So, returning back to my previous statement, “can a keyword (google like) search mechanism replace a finding aid?” This can lead us to many different tangents: pattern recognition, educational pedagogies, evolving societal structures, post-modernism (everything seems to be post-modernist now, see: Postmodernism and Logical Positivism in Archival Thought on the topic of post-modernism and archives) and so on. However, while keyword federated searching has its obvious strengths, it cannot possibly address the contextual, evidential and structural nature of unbounded finite interrelated items. The items within a records group, series or collection have the peculiar uniqueness of having both interconnected intrinsic and extrinsic substance and essence. Capturing a keyword (or any single meta data item) is very important for searching but it can never replace the macro-contextualization of information. Take the example of the Google book project; if Google were able to scan all of the books in the world and provide ocr’d searchable text, would we still need book cataloging? Many people out there would probably at first glance say no. But if we were to analyze this proposition further, we would deny ourselves valuable information that is only captured at the cataloging phase: the provenance, context, subject analysis, and many more areas to numerous to name (I’m sure catalogers could come up with a million).  However, the importance of the finding aid is even more critical to unpublished records.

The finding aid takes raw materials and contextualizes them. That contextualization describes the records provenance, history, structures, and external and internal relationships. Simply ocr’ing a text and making digital surrogates available, while incredibly useful for accessibility purposes, would not address those areas stated before. So, the question isn’t should the finding aid survive but what form will it take when records are no longer analog?  This will directly effect how the archivist analyzes data or digital forms on a server, optical disk or hard drive. We have stated the ontological importance of the finding aid. In the next blog we will go into the new areas of analysis that a finding aid must address in the new information age and further discuss the philosophical implications.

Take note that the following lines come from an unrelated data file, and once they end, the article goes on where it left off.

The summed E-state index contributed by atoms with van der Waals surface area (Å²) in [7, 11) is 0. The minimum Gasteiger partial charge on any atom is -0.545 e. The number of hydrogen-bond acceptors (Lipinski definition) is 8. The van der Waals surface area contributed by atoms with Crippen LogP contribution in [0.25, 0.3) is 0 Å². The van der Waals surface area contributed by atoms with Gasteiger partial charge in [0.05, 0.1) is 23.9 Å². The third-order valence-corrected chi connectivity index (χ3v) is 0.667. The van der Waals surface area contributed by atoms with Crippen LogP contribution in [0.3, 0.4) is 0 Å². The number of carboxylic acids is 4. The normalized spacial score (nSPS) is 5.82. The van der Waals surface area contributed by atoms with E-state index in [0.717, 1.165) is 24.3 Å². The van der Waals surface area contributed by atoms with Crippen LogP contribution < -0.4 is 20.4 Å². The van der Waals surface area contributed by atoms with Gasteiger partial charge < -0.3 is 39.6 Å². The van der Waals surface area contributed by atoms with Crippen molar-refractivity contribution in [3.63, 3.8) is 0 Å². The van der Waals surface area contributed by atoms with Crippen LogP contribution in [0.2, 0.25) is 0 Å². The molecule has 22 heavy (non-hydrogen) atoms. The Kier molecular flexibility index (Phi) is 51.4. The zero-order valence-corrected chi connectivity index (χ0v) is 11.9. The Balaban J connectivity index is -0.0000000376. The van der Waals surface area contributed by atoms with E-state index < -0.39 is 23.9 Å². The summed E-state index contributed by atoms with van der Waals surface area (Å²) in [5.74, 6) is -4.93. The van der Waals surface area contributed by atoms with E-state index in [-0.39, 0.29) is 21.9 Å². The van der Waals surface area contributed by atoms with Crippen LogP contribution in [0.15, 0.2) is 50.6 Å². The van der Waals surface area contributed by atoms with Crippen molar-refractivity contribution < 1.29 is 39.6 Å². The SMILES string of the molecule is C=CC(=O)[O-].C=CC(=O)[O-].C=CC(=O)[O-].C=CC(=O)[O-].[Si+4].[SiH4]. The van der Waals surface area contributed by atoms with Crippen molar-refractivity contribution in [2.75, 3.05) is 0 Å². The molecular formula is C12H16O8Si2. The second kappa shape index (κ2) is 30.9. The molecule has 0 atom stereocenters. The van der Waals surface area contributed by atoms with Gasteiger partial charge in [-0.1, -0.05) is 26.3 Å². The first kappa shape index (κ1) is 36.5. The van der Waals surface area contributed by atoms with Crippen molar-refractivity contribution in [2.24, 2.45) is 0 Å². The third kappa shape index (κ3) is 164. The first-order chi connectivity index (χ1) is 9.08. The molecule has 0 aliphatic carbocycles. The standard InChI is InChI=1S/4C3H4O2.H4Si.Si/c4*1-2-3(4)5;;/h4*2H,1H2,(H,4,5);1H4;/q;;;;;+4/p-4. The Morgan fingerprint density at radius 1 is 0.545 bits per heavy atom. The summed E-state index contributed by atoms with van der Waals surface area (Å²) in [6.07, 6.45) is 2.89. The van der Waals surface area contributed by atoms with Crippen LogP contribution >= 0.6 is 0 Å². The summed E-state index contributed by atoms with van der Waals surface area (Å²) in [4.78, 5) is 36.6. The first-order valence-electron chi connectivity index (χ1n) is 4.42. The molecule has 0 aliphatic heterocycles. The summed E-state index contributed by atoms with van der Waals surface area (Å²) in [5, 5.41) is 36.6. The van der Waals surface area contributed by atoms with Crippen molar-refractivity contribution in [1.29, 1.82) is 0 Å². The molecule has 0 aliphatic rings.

1. Michelle Light and Tom Hyry, “Colophons and Annotations: New Directions for the Finding Aid,” American Archivist 65 (Fall/Winter 2002): 216-30.
  2. Joseph Gabel, False Consciousness: An Essay on Reification (New York: Harper & Row, 1975).
  3. For further discussion on hypostatisation and reification, See: Georg Lukacs’s essay, “Reification and the Consciousness of the Proletariat.”

Archival Appraisal and Selection in the Information Society

With the amount of information being created it would seem that technology has only created more problems than it has solved. Now archivists have a plethora of information to analyze (but beyond the question of quantity, there is also the question of stability and ease of destruction) and more questions that seem to have no answers: new mediums of information, with criteria and categories that sometimes have no relation to the past? The belief that all appraisal is local and subjective,1 without acknowledging the digital world breaking down previous spatial barriers?  Finally, post-modernism2 points out that we are all prisoners of our subjectivity (or appearance)3 incapable from escaping the shadows in the cave, raising the specter of a totalitarian subjectivity. Regardless of the many questions that must be addressed, I believe a continued improvement of our archival causality will aid in overcoming the supposed subjective/objective (post-modernist) impasse.  In the mean time, all of these questions will be carried over into the new temporal and spatial contexts, with seemingly no answers. (I briefly touched on some of these points in a previous blog, History and Future of Archival Thought and Practice.)